If you’re going to the San Antonio station from Poblado you’ll head north. When you get off on the northbound side, head up the escalators, circle around to the right all the way to the end of the platform, then go down the stairs on the opposite side so that you’re now on the southbound side of the tracks.
There are two PAC offices located on this side. They are both the same, so just pick whichever appears to have the shortest line. You’ll probably have to wait a while.
I went on a Tuesday morning around 9 AM thinking that rush hour would have died down by then but I still waited 40 minutes. That was partly due to the fact that the office was staffed with 5 customer service agents but during the course of that time they all took breaks here and there often leaving only 1 or 2 agents working despite the long lines.
For those of you wondering how complicated this is, it’s important to note that you can go through the process of getting a Civica metro card with little to no Spanish. You will need some form of identification though. I used my FL driver’s license.
When it was my turn I stepped up to the counter and simply asked, “Una tarjeta Civica por favor.” I’d only been in the country 3 days and my Spanish was rusty as all get out so I didn’t try for anything more complicated.
She asked for ID and gave me a form comprising 2 sheets of paper. After typing into the computer for a few minutes she queried me as to where the ID number was because Florida driver’s licenses have ridiculously long numbers (and I’m sure she was incredulous that that was indeed the ID).
She typed some more and then gave my license back. I had to write my name, and my driver’s license number, and then sign my name on both papers. I have no idea what they said. I probably signed away the firstborn child I’ll hopefully never have but oh well.
A few minutes later she took the papers and handed me a green card with my name and an ID number on it.
I asked her, ”¿Recarga?” with a questioning look, (boy I was rusty!), but she shook her head and pointed outside toward the ticket booth. Oy vey! So I waited 40 minutes for a card and now had to go recharge it somewhere else. Ah well… welcome to another country. Luckily the ticket booth line was short and I walked right up. I just showed the guy my Civica card and pushed it into the tray along with 20,000 pesos and he understood. (It’s interesting how much you can accomplish with charades when you don’t know the language.)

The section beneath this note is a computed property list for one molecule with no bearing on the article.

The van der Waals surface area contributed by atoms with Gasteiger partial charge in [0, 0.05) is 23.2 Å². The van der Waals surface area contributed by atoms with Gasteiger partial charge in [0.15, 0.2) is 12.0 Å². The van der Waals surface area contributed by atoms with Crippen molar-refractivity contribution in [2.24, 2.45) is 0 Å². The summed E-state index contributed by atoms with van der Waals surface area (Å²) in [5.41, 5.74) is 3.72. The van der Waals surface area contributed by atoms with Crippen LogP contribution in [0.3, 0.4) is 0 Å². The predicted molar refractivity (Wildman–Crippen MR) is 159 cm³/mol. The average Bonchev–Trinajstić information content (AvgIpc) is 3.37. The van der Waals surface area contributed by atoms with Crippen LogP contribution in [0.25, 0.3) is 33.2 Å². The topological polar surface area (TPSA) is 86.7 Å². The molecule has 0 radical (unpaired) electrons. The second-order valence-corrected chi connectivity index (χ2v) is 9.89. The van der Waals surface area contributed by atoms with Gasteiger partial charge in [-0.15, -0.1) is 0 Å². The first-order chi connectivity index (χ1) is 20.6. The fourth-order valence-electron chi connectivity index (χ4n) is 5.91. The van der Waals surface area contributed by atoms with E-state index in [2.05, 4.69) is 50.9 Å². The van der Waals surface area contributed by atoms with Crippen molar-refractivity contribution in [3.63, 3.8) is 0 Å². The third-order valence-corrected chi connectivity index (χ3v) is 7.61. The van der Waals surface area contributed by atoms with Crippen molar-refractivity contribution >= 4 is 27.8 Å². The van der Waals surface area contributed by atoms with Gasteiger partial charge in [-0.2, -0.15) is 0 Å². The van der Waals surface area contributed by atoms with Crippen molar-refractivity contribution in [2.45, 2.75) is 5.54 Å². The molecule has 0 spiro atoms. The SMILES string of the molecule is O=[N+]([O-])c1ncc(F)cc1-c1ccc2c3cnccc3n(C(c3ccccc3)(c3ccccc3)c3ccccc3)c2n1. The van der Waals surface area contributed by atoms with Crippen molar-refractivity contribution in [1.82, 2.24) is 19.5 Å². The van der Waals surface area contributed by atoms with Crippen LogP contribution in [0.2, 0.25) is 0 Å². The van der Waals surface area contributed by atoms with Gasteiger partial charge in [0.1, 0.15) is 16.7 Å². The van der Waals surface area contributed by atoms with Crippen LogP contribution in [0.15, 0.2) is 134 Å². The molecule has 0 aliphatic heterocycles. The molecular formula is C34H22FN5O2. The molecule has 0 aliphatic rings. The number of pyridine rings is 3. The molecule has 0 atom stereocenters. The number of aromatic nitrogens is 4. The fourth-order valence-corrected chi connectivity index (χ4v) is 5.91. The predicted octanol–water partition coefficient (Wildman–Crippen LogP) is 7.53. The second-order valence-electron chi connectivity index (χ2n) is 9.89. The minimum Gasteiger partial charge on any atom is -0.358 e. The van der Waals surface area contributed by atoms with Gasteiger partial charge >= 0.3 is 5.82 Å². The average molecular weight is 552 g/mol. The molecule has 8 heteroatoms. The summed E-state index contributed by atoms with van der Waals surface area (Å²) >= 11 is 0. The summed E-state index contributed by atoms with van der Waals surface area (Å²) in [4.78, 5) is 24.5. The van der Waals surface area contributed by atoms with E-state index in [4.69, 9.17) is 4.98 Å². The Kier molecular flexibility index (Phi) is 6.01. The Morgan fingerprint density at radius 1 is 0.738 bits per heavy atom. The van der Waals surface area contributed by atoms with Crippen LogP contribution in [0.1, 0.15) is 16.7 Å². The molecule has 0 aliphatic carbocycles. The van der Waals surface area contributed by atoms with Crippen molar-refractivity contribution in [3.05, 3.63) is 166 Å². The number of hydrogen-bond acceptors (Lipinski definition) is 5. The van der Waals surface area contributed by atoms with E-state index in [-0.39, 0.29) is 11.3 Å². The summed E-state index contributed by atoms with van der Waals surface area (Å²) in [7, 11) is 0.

NOTE: There are some stations (like Parque Berrio) that do have machines that allow you to recharge your card without going to the ticket counter.
Recharging kiosks are just to the right of this area at the Parque Berrío station headed south.
How to get a Civica al portador metro card
These cards are easy to get because they’re available at any ticket booth. You can simply walk up to the regular ticket booth, request a Civica al portador, and recharge it all at once. It saves you money just like the regular one but if you were to lose it, you wouldn’t get that money back.
I’d already gotten a regular Civica card when our teacher told us about this type and my face fell … those 40 minutes waiting in line I’d never get back! Seeing as how I doubt I’d know how to report my card lost anyway with my limited Spanish, and considering I rarely recharge it with more than 20,000 pesos ($6ish USD) at a time, it wouldn’t be a problem if I lost the card. Now that you know about this option, personally, this is the option I’d go with unless you can find a Medellín local that tells you some other benefit I’m missing.
Don’t be afraid to ask for help
One final note about Civica cards and getting around on the metro. There are always a few police officers in the metro and I’ve noticed them being quite helpful when you have questions. For example, one of them quite animatedly and carefully told me where to find the customer service office for Civica cards when I first went to get mine. I’ve also seen them helping people when their cards don’t read or assisting older people who are trying to figure out how to use the recharging machines. If in doubt, ask with a smile and let your inner charades champion loose.